Almighty and most merciful Father; We have erred, and strayed from thy ways like lost sheep. We have followed too much the devices and desires of our own hearts. We have offended against thy holy laws. We have left undone those things which we ought to have done; And we have done those things which we ought not to have done; And there is no health in us. But thou, O Lord, have mercy upon us, miserable offenders. Spare thou those, O God, who confess their faults. Restore thou those who are penitent; According to thy promises declared unto mankind In Christ Jesus our Lord. And grant, O most merciful Father, for his sake; That we may hereafter live a godly, righteous, and sober life, To the glory of thy holy Name. Amen.

Now, the greatest secret to getting things done with your life for the glory of God is to have the Lord Jesus Christ in your life. When you have Jesus in your life, you can say with Paul in Philippians 4:13, “I can do all things through Christ which strengtheneth me.”

If you do not know the Lord Jesus Christ as your Savior, John 3:16 states, “For God so loved the world, that He gave His only begotten Son, that whosoever believeth in Him should not perish, but have everlasting life.” Just believe in your heart that Jesus Christ died for your sins, was buried, and rose from the dead by the power of God for you so that you can have a home in Heaven. Pray and ask Him to come into your heart today, and He will. Romans 10:13 says, “For whosoever shall call upon the name of the Lord shall be saved.”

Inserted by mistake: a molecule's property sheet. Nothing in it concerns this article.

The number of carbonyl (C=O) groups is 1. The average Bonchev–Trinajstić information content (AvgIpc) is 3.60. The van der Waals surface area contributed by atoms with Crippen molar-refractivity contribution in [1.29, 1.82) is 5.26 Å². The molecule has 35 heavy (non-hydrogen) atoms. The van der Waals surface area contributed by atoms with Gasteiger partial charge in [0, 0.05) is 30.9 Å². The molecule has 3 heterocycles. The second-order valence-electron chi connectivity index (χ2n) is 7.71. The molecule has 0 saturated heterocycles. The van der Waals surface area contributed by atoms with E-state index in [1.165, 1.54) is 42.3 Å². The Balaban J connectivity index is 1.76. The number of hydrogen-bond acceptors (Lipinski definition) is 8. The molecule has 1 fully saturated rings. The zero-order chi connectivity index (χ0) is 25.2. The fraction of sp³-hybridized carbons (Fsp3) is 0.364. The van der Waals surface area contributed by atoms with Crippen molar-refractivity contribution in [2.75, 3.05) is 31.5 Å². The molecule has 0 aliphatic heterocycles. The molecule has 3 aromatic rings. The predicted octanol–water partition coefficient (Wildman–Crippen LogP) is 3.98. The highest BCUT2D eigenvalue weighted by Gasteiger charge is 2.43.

God bless you, and remember: if you have something to do, there is no better time to do it than now.

Daniel Whyte III has spoken in meetings across the United States and in over twenty-five foreign countries. He is the author of over forty books. He is also the president of Gospel Light Society International, a worldwide evangelistic ministry that reaches thousands with the Gospel each week, as well as president of Torch Ministries International, a Christian literature ministry which publishes a monthly magazine called The Torch Leader. He is heard by thousands each week on his radio broadcasts/podcasts, which include: The Prayer Motivator Devotional, The Prayer Motivator Minute, as well as Gospel Light Minute X, the Gospel Light Minute, the Sunday Evening Evangelistic Message, the Prophet Daniel’s Report, the Second Coming Watch Update and the Soul-Winning Motivator, among others. He holds a Bachelor’s Degree in Theology from Bethany Divinity College, a Bachelor’s degree in Religion from Texas Wesleyan University, a Master’s degree in Religion, a Master of Divinity degree, and a Master of Theology degree from Liberty Baptist Theological Seminary. He has been married to the former Meriqua Althea Dixon, of Christiana, Jamaica for over twenty-seven years. God has blessed their union with seven children. Find out more at www.danielwhyte3.com. Follow Daniel Whyte III on Twitter @prophetdaniel3 or on Facebook.